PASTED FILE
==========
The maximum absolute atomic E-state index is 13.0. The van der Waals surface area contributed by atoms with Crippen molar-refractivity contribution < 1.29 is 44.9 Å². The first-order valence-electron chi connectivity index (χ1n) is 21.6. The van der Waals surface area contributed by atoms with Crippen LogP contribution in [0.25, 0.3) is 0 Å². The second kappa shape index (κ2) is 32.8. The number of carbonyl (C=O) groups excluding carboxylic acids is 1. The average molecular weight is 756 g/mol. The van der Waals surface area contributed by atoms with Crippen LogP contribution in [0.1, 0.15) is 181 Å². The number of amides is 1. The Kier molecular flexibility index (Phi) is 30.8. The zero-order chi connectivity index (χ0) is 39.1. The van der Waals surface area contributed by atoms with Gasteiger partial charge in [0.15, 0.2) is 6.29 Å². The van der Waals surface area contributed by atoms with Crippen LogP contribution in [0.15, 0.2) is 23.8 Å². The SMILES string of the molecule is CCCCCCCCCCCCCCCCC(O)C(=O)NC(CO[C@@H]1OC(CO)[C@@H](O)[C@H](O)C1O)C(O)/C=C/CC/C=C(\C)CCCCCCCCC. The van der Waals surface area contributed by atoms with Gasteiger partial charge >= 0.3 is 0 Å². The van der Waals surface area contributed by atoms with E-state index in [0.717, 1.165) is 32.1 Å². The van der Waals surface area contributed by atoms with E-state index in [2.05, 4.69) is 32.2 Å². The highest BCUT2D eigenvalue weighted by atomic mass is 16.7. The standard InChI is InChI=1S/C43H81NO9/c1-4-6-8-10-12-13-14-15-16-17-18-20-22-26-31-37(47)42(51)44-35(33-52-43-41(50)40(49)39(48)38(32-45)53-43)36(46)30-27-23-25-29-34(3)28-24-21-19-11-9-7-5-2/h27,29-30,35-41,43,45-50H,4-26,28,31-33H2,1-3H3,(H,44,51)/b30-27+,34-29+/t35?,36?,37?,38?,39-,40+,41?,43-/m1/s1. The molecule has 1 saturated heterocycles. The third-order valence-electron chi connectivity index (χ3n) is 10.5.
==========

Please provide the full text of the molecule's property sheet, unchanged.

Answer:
The maximum absolute atomic E-state index is 13.0. The van der Waals surface area contributed by atoms with Crippen molar-refractivity contribution < 1.29 is 44.9 Å². The first-order valence-electron chi connectivity index (χ1n) is 21.6. The van der Waals surface area contributed by atoms with Crippen LogP contribution in [0.25, 0.3) is 0 Å². The second kappa shape index (κ2) is 32.8. The number of carbonyl (C=O) groups excluding carboxylic acids is 1. The average molecular weight is 756 g/mol. The van der Waals surface area contributed by atoms with Crippen LogP contribution in [0.1, 0.15) is 181 Å². The number of amides is 1. The Kier molecular flexibility index (Phi) is 30.8. The zero-order chi connectivity index (χ0) is 39.1. The van der Waals surface area contributed by atoms with Gasteiger partial charge in [0.15, 0.2) is 6.29 Å². The van der Waals surface area contributed by atoms with Crippen LogP contribution in [0.15, 0.2) is 23.8 Å². The SMILES string of the molecule is CCCCCCCCCCCCCCCCC(O)C(=O)NC(CO[C@@H]1OC(CO)[C@@H](O)[C@H](O)C1O)C(O)/C=C/CC/C=C(\C)CCCCCCCCC. The van der Waals surface area contributed by atoms with Gasteiger partial charge >= 0.3 is 0 Å². The van der Waals surface area contributed by atoms with E-state index in [0.717, 1.165) is 32.1 Å². The van der Waals surface area contributed by atoms with E-state index in [2.05, 4.69) is 32.2 Å². The highest BCUT2D eigenvalue weighted by atomic mass is 16.7. The standard InChI is InChI=1S/C43H81NO9/c1-4-6-8-10-12-13-14-15-16-17-18-20-22-26-31-37(47)42(51)44-35(33-52-43-41(50)40(49)39(48)38(32-45)53-43)36(46)30-27-23-25-29-34(3)28-24-21-19-11-9-7-5-2/h27,29-30,35-41,43,45-50H,4-26,28,31-33H2,1-3H3,(H,44,51)/b30-27+,34-29+/t35?,36?,37?,38?,39-,40+,41?,43-/m1/s1. The molecule has 1 saturated heterocycles. The third-order valence-electron chi connectivity index (χ3n) is 10.5.